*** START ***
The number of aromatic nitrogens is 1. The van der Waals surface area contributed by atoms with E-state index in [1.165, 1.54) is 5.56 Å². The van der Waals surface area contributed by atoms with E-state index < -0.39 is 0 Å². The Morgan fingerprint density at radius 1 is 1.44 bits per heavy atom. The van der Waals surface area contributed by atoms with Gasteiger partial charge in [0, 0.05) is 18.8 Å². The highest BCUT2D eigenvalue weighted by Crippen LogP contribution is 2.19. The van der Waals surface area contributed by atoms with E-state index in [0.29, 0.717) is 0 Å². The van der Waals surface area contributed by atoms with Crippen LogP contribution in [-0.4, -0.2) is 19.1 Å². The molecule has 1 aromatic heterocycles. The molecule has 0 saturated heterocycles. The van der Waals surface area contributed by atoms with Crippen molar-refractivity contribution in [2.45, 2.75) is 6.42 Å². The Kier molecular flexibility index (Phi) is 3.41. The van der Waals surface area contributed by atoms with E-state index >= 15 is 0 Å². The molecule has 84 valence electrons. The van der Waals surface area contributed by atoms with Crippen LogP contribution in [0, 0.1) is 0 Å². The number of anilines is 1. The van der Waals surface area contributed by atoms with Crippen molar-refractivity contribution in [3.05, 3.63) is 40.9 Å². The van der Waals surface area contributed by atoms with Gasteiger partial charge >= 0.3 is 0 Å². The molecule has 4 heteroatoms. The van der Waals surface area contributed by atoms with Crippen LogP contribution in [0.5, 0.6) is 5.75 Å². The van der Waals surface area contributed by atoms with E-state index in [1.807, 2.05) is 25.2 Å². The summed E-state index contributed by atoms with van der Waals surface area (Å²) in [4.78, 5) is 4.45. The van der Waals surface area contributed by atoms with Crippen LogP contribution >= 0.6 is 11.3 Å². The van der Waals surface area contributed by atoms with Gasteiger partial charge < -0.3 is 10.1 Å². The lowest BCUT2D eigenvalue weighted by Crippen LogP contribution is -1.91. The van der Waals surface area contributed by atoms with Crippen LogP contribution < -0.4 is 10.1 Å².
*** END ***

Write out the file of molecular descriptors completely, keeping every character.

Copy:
The number of aromatic nitrogens is 1. The van der Waals surface area contributed by atoms with E-state index in [1.165, 1.54) is 5.56 Å². The van der Waals surface area contributed by atoms with E-state index < -0.39 is 0 Å². The Morgan fingerprint density at radius 1 is 1.44 bits per heavy atom. The van der Waals surface area contributed by atoms with Gasteiger partial charge in [0, 0.05) is 18.8 Å². The highest BCUT2D eigenvalue weighted by Crippen LogP contribution is 2.19. The van der Waals surface area contributed by atoms with E-state index in [0.29, 0.717) is 0 Å². The van der Waals surface area contributed by atoms with Crippen LogP contribution in [-0.4, -0.2) is 19.1 Å². The molecule has 1 aromatic heterocycles. The molecule has 0 saturated heterocycles. The van der Waals surface area contributed by atoms with Crippen molar-refractivity contribution in [2.45, 2.75) is 6.42 Å². The Kier molecular flexibility index (Phi) is 3.41. The van der Waals surface area contributed by atoms with E-state index >= 15 is 0 Å². The molecule has 84 valence electrons. The van der Waals surface area contributed by atoms with Crippen LogP contribution in [0, 0.1) is 0 Å². The number of anilines is 1. The van der Waals surface area contributed by atoms with Crippen molar-refractivity contribution in [3.05, 3.63) is 40.9 Å². The van der Waals surface area contributed by atoms with Gasteiger partial charge >= 0.3 is 0 Å². The molecule has 4 heteroatoms. The van der Waals surface area contributed by atoms with Crippen LogP contribution in [0.5, 0.6) is 5.75 Å². The van der Waals surface area contributed by atoms with E-state index in [1.807, 2.05) is 25.2 Å². The summed E-state index contributed by atoms with van der Waals surface area (Å²) in [4.78, 5) is 4.45. The van der Waals surface area contributed by atoms with Crippen LogP contribution >= 0.6 is 11.3 Å². The van der Waals surface area contributed by atoms with Gasteiger partial charge < -0.3 is 10.1 Å². The lowest BCUT2D eigenvalue weighted by Crippen LogP contribution is -1.91. The van der Waals surface area contributed by atoms with Crippen LogP contribution < -0.4 is 10.1 Å².